In S v Stellmacher, a case which illustrates the difference between sane and insane automatism, Stellmacher was an epileptic who, while in a state of automatism, shot and killed someone. Before the incident, he had been on a severe diet (nutrition)|diet for some weeks. On the day in question, he ate nothing and did hard physical labour. At about 18:00, he went to the bar (establishment)|bar of the local hotel and drank half a bottle of brandy. He had a gun with him. There, in the bar, according to his evidence, he “lapsed into a state of automatism, as a result of the strong reflection in his eyes of the setting sun through an empty bottle.” He then became involved in an altercation with someone in the bar, took out his gun, let off a few shots, and then, for no apparent reason, proceeded to shoot the deceased, who had just entered the bar to ask if he could order a drink.

At the trial, expert evidence was led that Stellmacher was suffering from “amnesia and automatism” due to hypoglycaemia and/or epilepsy, possibly triggered by his fasting and drinking. The central issue was not whether or not he should be convicted of murder—it was accepted that he was not liable—but rather whether or not he had suffered from a temporary mental disorder, necessitating a special verdict. The court held that Stellmacher’s automatism, in this case, was due to physical factors, not any physical abnormality, so a special verdict was not required. He was found not guilty and acquitted outright.

Among the more common forms and causes of sane automatism are the following:

* sleepwalking;
* epilepsy;
* hypoglycaemia;
* Syncope (medicine)|blackouts;
* amnesia; and
* intoxication.

There has in recent years been a move away from the distinction between sane and insane automatism, because of the confusion it causes, given that the defence of “insane automatism” is actually nothing more or less than the defence of mental illness.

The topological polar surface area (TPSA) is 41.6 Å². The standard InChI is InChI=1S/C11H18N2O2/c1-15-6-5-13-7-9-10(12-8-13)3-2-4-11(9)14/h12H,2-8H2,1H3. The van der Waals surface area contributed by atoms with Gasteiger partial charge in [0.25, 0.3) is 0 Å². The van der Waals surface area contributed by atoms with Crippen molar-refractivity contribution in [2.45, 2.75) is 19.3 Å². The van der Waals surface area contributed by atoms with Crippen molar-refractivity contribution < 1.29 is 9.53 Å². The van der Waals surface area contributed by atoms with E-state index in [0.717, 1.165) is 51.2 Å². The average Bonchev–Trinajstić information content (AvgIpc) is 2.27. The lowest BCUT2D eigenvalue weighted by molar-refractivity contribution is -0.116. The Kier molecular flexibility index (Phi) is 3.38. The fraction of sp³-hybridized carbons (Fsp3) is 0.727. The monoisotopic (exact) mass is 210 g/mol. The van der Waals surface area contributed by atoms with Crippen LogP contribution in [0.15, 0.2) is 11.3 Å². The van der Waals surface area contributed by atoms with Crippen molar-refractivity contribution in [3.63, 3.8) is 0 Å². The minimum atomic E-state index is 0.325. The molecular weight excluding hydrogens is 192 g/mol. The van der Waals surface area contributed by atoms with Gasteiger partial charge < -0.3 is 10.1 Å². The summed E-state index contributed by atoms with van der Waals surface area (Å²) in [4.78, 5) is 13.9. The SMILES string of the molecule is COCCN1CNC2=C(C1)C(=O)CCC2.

One example of automatism may be found in cases of epilepsy, the main symptom of which is repeated seizures, usually with convulsions. The exact causes of epilepsy are not fully known or understood, but it is thought to be caused by a chemical imbalance in the brain, resulting in some of the nerve cells becoming overactive and firing off random, uncontrolled signals. This results in seizures.

Movements performed during an epileptic seizure are involuntary. Generally, therefore, they cannot result in criminal liability. Because, however, the cause of epilepsy is centred in the brain, there was doubt for some time as to whether or not it should perhaps be regarded as a mental illness or defect. If so, this would mean that the defence of insanity would have to be raised, relying on the Criminal Procedure Act of 1977.s 78. It was ultimately settled, though, that epilepsy in South African law is not a mental illness or defect. A special verdict, therefore, is not required.

A case in which a defence relying on epilepsy succeeded is R v Mkize.1959 (2) SA 260 (N). Mkize was an epileptic. One day, while cutting meat with a sharp knife, he experienced an episode that the testifying expert described at trial as an “epileptic equivalent”–“an attack where the ordinary fit is replaced by a period of confusion.” During this episode, for no apparent reason, he suddenly stabbed and killed his sister, standing next to him. He was charged with her murder. His defence was that his conduct was involuntary. The court found, on a balance of probabilities, that he had indeed suffered an “epileptic equivalent.” He had been unconscious, with “neither judgment, will, purpose nor reasoning.” The stabbing was a result of “blind reflex activity.” There was no intention to kill. His actions, therefore, could not constitute unlawful conduct for the purposes of criminal liability. The verdict was “not guilty.”

Culpable prior voluntary conduct

Although involuntary acts and omissions cannot, in themselves, give rise to criminal liability, a situation that requires special consideration is when the accused is liable not on the basis of his final involuntary act or omission, but on the basis rather of some prior voluntary conduct, coupled with the required form of fault (usually negligence), where such conduct is causally connected to the later involuntary act or omission.